The proximity of those laptops may also be problematic if the antennae aren't currently very high up. I'd aim to keep them at least 5' away from anything that transmits. Keep an eye out for wifi access points too - steer well clear of them!


Antennae cable

It would be worth checking exactly what type of cable you're using. If it's something like RG58, that won't work well, especially at those lengths. There's more to speccing the right cable than just the impedance. The recommended cable is LMR195 - it's not particularly cheap but it does work. However I'd say your cables are far too long. You're dropping around 25dB of signal over that length which really won't be helping. I've also been wondering whether using two very different lengths of cable may be problematic. I've not come to any conclusions on that front though.



As per normal troubleshooting procedures, this is a case of divide & conquer. Let's tackle the interference first.

  1. If your antennae aren't already high up, get them mounted as high as you can, away from the laptops and any other sources of interference. If you're not then seeing fewer red bars, try...
  2. ...testing with the stubby antennae that come bundled with the receivers plugged straight in to the front of the AD8. That will hopefully show much lower levels of interference from sources like the laptops. It also eliminates the long cable runs from the equation. Try this with any nearby equipment switched off though - you mentioned other radio mic receivers which shouldn't really be a problem but let's play it safe for the purposes of testing. If you see fewer red bars, that's progress.
  3. Switch everything else back on. If you're now seeing more interference (red bars), I'd actually be tempted to relocate your antennae to the rear of the stage near the rack and use much shorter (<20') LMR195 cables. You're on such a small stage, distance really shouldn't be a problem.

Hopefully by this point, you're seeing fewer red bars. Let's have a look at the transmitters.

  1. Switch to RF1. Triple check that they're all on RF1 - just one transmitter left on RF2 will cause trouble.
  2. Shorter cables as mentioned above will help with wanted signal strength & quality.

Without actually being there to see the full set up, I can't think of much else to suggest.


In summary, your broad approach is twofold:

  • Keep unwanted signals out of the receiver - locate antennae away from sources of interference and maximise cable quality
  • Get as much wanted signal as possible - minimise cable length, minimise differences in transmission path length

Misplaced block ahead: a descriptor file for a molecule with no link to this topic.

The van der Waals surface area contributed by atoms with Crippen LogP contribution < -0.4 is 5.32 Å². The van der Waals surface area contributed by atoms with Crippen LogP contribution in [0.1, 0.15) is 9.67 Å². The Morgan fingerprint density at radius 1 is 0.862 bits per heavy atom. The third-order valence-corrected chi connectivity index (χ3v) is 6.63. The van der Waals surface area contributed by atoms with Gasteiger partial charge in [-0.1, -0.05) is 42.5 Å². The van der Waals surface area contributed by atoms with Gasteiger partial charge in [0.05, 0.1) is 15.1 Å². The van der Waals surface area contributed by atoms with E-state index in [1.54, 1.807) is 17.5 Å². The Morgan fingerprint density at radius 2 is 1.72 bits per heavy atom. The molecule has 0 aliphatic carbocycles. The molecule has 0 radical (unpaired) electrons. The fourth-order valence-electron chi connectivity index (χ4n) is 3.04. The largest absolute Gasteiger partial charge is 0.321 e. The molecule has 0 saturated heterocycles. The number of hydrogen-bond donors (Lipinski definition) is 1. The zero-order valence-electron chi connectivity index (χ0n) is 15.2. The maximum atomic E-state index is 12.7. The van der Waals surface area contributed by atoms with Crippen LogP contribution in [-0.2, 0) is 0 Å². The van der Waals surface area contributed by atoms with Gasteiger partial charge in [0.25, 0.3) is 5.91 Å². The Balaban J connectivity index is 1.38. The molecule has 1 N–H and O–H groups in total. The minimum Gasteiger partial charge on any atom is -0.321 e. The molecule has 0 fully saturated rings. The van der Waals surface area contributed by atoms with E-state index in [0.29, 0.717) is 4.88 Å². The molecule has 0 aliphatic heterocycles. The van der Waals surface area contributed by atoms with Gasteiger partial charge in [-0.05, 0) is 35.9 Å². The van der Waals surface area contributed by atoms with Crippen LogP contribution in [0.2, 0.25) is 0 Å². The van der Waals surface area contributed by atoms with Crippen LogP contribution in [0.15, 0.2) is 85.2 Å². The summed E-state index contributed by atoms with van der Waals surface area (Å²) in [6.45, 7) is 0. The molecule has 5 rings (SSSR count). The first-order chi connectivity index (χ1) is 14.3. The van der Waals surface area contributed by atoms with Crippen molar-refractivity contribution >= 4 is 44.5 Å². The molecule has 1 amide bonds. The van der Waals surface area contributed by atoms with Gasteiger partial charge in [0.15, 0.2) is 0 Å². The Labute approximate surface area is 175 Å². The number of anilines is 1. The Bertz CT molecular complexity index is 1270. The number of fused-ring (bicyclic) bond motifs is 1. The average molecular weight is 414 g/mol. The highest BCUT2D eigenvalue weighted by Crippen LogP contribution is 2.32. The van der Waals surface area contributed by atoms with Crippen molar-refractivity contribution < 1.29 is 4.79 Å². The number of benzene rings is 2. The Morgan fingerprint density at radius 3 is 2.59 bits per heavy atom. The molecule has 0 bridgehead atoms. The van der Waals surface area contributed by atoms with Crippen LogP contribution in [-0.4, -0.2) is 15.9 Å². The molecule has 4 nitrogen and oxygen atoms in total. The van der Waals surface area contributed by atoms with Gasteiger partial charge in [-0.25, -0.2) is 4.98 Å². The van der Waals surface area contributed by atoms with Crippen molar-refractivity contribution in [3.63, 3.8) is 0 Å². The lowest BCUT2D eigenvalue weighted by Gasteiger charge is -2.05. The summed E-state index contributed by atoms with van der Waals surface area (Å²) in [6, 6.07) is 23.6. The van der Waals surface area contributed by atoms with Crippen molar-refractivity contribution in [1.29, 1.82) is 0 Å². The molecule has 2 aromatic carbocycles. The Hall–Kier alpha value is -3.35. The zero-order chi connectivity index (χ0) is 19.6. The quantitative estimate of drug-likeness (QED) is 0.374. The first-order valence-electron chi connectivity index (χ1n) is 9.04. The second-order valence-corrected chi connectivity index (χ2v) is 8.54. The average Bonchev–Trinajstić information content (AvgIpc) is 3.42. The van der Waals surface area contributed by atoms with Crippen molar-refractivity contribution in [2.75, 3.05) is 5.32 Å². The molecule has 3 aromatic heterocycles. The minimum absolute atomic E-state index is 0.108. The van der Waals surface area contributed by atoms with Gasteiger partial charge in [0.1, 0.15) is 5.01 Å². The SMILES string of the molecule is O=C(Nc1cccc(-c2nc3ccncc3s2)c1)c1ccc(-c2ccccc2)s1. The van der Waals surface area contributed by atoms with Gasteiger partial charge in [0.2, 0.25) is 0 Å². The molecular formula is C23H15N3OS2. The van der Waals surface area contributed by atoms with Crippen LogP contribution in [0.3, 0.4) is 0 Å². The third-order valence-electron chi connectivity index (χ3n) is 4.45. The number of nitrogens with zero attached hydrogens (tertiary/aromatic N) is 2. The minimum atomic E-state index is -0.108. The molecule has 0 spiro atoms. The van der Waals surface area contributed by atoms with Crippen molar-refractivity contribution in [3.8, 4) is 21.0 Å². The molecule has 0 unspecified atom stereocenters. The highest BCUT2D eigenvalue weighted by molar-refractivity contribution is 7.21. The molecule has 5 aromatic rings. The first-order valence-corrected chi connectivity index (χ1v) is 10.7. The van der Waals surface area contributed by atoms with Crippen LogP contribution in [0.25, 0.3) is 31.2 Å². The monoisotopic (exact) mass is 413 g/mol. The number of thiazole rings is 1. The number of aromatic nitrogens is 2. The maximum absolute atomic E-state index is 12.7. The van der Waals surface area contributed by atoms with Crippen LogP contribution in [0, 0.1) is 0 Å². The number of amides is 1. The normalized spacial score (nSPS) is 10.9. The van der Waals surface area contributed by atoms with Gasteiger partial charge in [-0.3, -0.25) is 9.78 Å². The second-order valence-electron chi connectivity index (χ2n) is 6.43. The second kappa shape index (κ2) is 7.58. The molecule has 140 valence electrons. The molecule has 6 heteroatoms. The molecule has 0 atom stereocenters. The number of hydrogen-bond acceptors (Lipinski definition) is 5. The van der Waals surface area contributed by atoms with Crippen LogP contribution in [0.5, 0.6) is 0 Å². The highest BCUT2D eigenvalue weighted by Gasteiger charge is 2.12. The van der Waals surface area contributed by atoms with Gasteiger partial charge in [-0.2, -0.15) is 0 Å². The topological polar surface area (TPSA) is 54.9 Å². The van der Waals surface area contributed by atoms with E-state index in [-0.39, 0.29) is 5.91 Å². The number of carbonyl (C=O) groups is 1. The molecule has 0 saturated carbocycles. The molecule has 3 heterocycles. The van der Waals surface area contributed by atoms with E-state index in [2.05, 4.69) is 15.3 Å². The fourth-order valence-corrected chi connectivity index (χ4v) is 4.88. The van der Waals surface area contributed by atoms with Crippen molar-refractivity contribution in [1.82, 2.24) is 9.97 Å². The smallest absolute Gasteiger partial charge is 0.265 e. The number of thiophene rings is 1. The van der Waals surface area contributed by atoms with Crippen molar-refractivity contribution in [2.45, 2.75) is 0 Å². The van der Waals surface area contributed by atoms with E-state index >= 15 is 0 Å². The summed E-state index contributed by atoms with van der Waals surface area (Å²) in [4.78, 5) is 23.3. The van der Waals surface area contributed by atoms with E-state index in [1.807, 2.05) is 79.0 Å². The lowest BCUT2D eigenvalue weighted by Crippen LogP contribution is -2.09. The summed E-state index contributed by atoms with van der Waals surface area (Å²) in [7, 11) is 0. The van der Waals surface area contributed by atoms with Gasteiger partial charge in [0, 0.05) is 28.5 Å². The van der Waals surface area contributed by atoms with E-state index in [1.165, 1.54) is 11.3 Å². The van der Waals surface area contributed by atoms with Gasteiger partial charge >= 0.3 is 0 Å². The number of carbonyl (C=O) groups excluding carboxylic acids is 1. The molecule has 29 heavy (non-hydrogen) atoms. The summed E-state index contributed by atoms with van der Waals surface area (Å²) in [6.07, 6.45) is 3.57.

Let me know how you get on!


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Thanks for your help.  On stage we also have tresses with lights which are directly behind the receiver rack and horizontal banners which have metal tubes, directly in front of the receiver rack.  Does all this metal affect the signal.  Last night I raised the paddles up to about 6 feet.  I turned on all the receivers with all the mic transmitters off.  Still had one red bar on all of them and at least 5 bars on one receiver.  

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Lots of metal will only possibly be an issue near the antennae themselves if it's blocking line of sight to the transmitters. If the antennae are remote away from the rack, then metal near the rack shouldn't make any difference.


20 hours ago, tjjamguitar said:

Still had one red bar on all of them and at least 5 bars on one receiver.  


One or two red bars is normal in my experience and shouldn't cause any issues. Can you change the channel of the one that's showing five to get a better result? There may be a powerful wifi (or other) transmitter nearby that's on one of the frequencies used by that mic channel. You've got five other channels to try so one of them is bound to work better. Bluetooth devices and microwaves are also sources of interference - is anyone streaming audio over Bluetooth nearby? Any RF transmitter on any frequency near to the antennae can cause problems so it's worth really carefully looking out for anything that transmits anything.


Do you have a wifi analyser app on your phone? It's always useful to see if there are any really strong signals nearby that might cause problems. If you have the option to move any wifi up to the 5GHz band, that will help no end. A proper RF spectrum analyser is more useful as that will show non-wifi transmissions as well but I guess you may not have one of those.


Note that the channel scan function in the receivers is pretty useless in my opinion - it only scans for the frequency scheme used by the RF2 mode so is no help when using RF1. It also confuses many users as it shows 14 channels but they bear no relation whatsoever to the 14 wifi channels!